Added: Jantzen Boardman - Date: 21.11.2021 23:15 - Views: 35838 - Clicks: 854
As early asmore than eight in ten online adults were using search engines, and as we noted in an August report 4search is only rivaled by both in the overall percent of internet users who engage in the activity and the percent of internet users doing it on a given day.
The table below shows how search compares over time with some other popular online activities. Search is most popular among young adult internet users, those who have been to college, and those with the highest household incomes. Frequency of search engine use varies by age, education and income, with adults under age 50 and those with more education and higher household incomes using search more frequently than others.
Among search engine users, Google dominance continues and it is far and away the adault search engine they report using most often. Inthe gap between these two search leaders was much narrower.
Fairly large majorities of search engine users express confidence in these tools and the they generate. Not only does a majority believe that search engines are fair and unbiased, they also believe that most are accurate and trustworthy. And most say that the quality and relevance of search has been improving over time or has not changed, while very few see the quality and relevance of declining.
There continues to be widespread faith in searchand perceptions of fairness and bias have not changed at all over the past eight years. Younger search engine users have more faith in the they get. Search users living in the highest income households are also slightly more likely than others to believe that all or most of their can be trusted.
A similar question about changes in the quality of information over time yields similar. Adult search users under age 50 are slightly more likely than older search users to feel the quality of search is improving over time. Older adult search users, in contrast, are more likely to see no difference in quality. There are no notable demographic differences where perceptions of relevance are concerned.
Search engine users not only have confidence in the information they get using these tools, they also have confidence in their own search abilities and report finding what they are looking for most or all of the time. In addition to expressing more confidence, search users in are also slightly more likely than they were in to say that they always find the information they are looking for. Still, in both andthe majority of search users say they adault search what they are looking for most of the time, but not always.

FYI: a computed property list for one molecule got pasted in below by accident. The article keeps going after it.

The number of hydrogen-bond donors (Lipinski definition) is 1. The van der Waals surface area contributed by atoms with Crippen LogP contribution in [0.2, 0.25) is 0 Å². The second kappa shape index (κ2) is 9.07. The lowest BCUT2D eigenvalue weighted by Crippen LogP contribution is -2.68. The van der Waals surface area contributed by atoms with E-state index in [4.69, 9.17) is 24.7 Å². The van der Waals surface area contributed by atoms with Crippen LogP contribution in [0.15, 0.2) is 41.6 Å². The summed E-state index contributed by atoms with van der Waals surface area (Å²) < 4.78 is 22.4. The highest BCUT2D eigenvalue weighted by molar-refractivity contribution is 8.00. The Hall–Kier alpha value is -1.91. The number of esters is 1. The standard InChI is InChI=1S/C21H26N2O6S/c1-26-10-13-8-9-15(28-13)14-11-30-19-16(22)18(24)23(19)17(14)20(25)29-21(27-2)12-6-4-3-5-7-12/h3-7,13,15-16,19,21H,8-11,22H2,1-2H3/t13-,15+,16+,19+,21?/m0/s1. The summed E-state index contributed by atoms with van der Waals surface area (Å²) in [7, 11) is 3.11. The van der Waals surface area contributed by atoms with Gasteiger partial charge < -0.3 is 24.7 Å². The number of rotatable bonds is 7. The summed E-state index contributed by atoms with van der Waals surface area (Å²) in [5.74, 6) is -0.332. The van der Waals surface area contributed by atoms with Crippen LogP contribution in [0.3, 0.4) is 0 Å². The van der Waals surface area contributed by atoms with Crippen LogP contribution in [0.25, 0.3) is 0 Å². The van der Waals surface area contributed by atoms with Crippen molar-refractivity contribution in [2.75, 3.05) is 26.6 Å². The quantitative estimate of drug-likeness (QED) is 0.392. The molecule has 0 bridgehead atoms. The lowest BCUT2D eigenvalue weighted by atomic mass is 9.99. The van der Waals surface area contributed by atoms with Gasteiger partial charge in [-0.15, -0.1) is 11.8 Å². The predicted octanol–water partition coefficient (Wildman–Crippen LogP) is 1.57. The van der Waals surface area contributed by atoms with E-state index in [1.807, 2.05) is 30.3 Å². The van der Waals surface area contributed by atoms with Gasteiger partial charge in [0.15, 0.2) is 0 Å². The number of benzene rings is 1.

Given the largely positive view of the quality of information search engines yield, and their own search abilities, it is not surprising that many search users report positive experiences using these tools. More than eight in ten searchers say they have learned something new or important using a search engine that really helped them or increased their knowledge. And half say they were able to find a really obscure fact or piece of information using a search engine.
Yet despite these positive occurrences, many respondents also report having experienced the downside of search. Four in ten searchers say they have gotten conflicting adault search contradictory search and could not figure out what information was correct. About four in ten also say they have gotten so much information in a set of search that they felt overwhelmed. About one in three have had the experience of discovering that really critical or important information was missing from search they adault search.
The experiences search engine users report vary slightly by education level, sex, and age. For example, college educated search engine users are more likely than those with less education to report having all five of the experiences asked about in the survey. And men are more likely than women to report finding obscure facts via search engines, getting conflicting information, and discovering that critical information is missing from their .